But we do spend a lot of time really thinking about, am I going to intubate this patient right now or and who is the most experienced in the room to do that? And then we also really look at, does this patient look like they're going to be a difficult airway? And how can I optimize that patient?

So, it is, I think it is different than when I'm at the bedside because I understand my own intubating strategy and how I do that and sometimes I'm working with someone I've never worked with before. And so, I'm asking them, how comfortable do you feel with doing this airway? You know, and we talk about exactly how we're going to do this. What are your backups and what are we going to do?

So, it's not an easy thing, but no matter what, that patient is going to need an airway. And so, if the patient needs an airway, they need an airway and we need to help them to establish that. And we are actually part of the National Emergency Airway registry. You know, I think it's much different because we have honestly non-intubators sometimes intubating and having that access to the video layer endoscopy has been a real game changer for us. So, I hope that answered your question.

Varma: Do you also suggest to have…?

Dr. Rhone: I'm sorry. I apologize. I need to move on. We have quite a few questions. I do appreciate it if we could just keep it to one question. Dr. Rhone, I thank you for that answer. I wanted to just talk specifically about how education is really important. And so, one of the questions I wanted to ask to both you and Dr. Saidinejad is how is it that you're able to make sure that the emergency physicians are all physicians, are tapped in and feel trained in this? And is there a way also that you can also make the hospital or medical groups feel comfortable running these programs? And I’ll have either of you answer that question.

Dr. Saidinejad: Yeah, I can tell you that from our standpoint, again, bearing in mind that I am in a major Metropolitan area, completely different set up than in a rural environment. So, the biggest challenges we have is that perception of the challenge and the technology. So, it's the first area of it would be to show how this can be done, integrated into your current workflow. So, if it's part of your workflow, it makes it a lot easier to do. If you have to stop what you're doing and log into a new environment and sit there and wait for it to warm up and things like that, it becomes a little bit of a challenge.

The other question is, when you log into that area, is the patient already waiting there or you have to do is click on it. And next thing you know, a patient appears or doesn't require many, many different steps. So, the first thing I think you need to think about is optimizing that system. So it flows well. It feels right to have that kind of practice nailed down so you can train it one time and one person can go and train others.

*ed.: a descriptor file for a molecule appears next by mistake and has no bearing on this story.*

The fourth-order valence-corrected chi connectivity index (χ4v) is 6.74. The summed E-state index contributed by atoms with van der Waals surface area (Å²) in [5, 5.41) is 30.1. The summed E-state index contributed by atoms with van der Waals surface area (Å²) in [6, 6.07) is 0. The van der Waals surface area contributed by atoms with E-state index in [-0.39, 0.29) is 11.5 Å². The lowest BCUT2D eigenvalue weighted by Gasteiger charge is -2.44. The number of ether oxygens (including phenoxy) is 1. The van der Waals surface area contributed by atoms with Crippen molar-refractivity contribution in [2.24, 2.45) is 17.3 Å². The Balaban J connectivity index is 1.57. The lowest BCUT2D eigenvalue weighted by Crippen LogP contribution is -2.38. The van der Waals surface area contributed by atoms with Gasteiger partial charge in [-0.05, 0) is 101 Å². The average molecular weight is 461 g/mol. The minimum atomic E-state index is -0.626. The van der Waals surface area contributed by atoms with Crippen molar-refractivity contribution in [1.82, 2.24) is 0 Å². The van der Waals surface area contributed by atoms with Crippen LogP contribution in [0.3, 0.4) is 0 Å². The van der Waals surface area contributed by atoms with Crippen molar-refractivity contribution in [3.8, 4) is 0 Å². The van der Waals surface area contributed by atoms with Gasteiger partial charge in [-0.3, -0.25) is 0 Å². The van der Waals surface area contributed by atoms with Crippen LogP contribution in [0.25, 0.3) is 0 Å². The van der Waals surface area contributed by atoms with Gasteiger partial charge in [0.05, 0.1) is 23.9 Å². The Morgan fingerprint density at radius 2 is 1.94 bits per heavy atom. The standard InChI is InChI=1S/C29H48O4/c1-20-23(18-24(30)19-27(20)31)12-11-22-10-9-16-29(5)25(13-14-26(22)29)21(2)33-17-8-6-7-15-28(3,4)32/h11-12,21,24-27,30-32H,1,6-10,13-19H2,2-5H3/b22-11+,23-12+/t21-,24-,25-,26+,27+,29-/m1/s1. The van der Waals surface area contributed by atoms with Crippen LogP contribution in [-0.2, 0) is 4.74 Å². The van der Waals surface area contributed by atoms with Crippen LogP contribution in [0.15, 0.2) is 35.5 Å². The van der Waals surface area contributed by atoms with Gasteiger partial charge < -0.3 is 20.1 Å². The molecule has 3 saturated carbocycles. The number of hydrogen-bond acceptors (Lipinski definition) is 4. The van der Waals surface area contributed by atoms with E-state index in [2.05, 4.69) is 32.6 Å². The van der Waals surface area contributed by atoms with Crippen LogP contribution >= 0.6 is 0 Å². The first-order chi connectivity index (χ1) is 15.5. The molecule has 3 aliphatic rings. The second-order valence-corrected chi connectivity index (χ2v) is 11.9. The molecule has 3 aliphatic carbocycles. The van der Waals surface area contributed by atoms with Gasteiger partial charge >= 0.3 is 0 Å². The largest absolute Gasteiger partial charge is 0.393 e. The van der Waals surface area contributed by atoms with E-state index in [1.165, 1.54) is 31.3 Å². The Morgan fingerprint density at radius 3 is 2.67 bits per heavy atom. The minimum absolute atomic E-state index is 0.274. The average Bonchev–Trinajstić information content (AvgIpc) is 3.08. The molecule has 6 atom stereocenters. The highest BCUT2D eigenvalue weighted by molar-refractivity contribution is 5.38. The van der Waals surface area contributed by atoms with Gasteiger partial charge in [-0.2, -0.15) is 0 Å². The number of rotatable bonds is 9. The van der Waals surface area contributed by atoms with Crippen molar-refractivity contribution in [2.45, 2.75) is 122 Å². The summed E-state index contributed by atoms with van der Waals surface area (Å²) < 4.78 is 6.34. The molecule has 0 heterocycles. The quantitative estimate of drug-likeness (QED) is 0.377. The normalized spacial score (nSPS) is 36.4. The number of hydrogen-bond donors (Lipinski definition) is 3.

So, sort of a train-to-train our model. So, I think the biggest challenge is complexity of this kind of a system. If you can get through the complexity, people who are providing the care are not going to worry about the billing and reimbursement piece, somebody else will. But if people are providing that telehealth service, A, need to have time. So that's why I was saying that you should have dedicated time and personnel to do this. You can't ask somebody who's working clinically to also stop that and go answer a telehealth call. So, one thing is just simplicity. Having a process that is easily understood, like a checklist that people can follow.

And number three is a system that doesn't crash, a system that is reliable. And then setting expectations of what kind of services can one provide through telehealth. What is possible? What is not possible? And ideally, if I can log in and I already know my patient has been screened for appropriateness of this video visit, and I don't have to have a discussion and find out, oh, this, this patient needs so many other things. I can't do this with telehealth.

So, I think just having an outline of what it is that the service is going to offer, how it's going to work. So that it makes sense to you and you kind of feel like you can teach it to others. I think that be the most critical element of being able to pull off a service like this.

Dr. Joshi: Thanks, Dr. Saidinejad. That makes great sense, right? A lot of it is just being able to do that. The reimbursement part is a large section of it, and we work a lot with Jeff Davis, who has a lot of expertise in there. And he reminded me that actually, ACEP was able to advocate for telehealth to be considered an EMTALA telehealth screening exam. So that's really an important clarification I wanted to just mention. I want to move on to the next raised hand by Jay Hawk if you want to unmute and ask your question. You're muted again.

Hawk: Hello. Thanks for this great talk. I had a question. I don't know if this is outside of the scope of this session, but I'm interested in how telehealth would figure into a medical toxicology consult service. If any of the experts there want to speak knowledgeably about this or send me towards a resource that I can learn more about that I'd really appreciate it.

Dr. Rhone: So I can start that. So, I don't know of one specifically, but I know that it would be absolutely doable if you have, especially if you have a network within your own toxicology area, similar to what they were, what Dr. Saidinejad was talking about in UCLA or with our program. And so, we do something similar with burn. And so regionally, we don't have a burn center in North or South Dakota. And so, everybody goes to Minnesota, and we have worked with one of the burn programs at regions hospital.

So, in that region, we can do a three-way call and bring that burn surgeon right into our emergency department and have them see the patient through our cameras, so they don't have to have a separate camera system and can just use our cameras and help us because it's such a visual diagnosis with burn. But I think that's also true, probably in toxicology, where you're looking for, you know, toxidromes and things like that.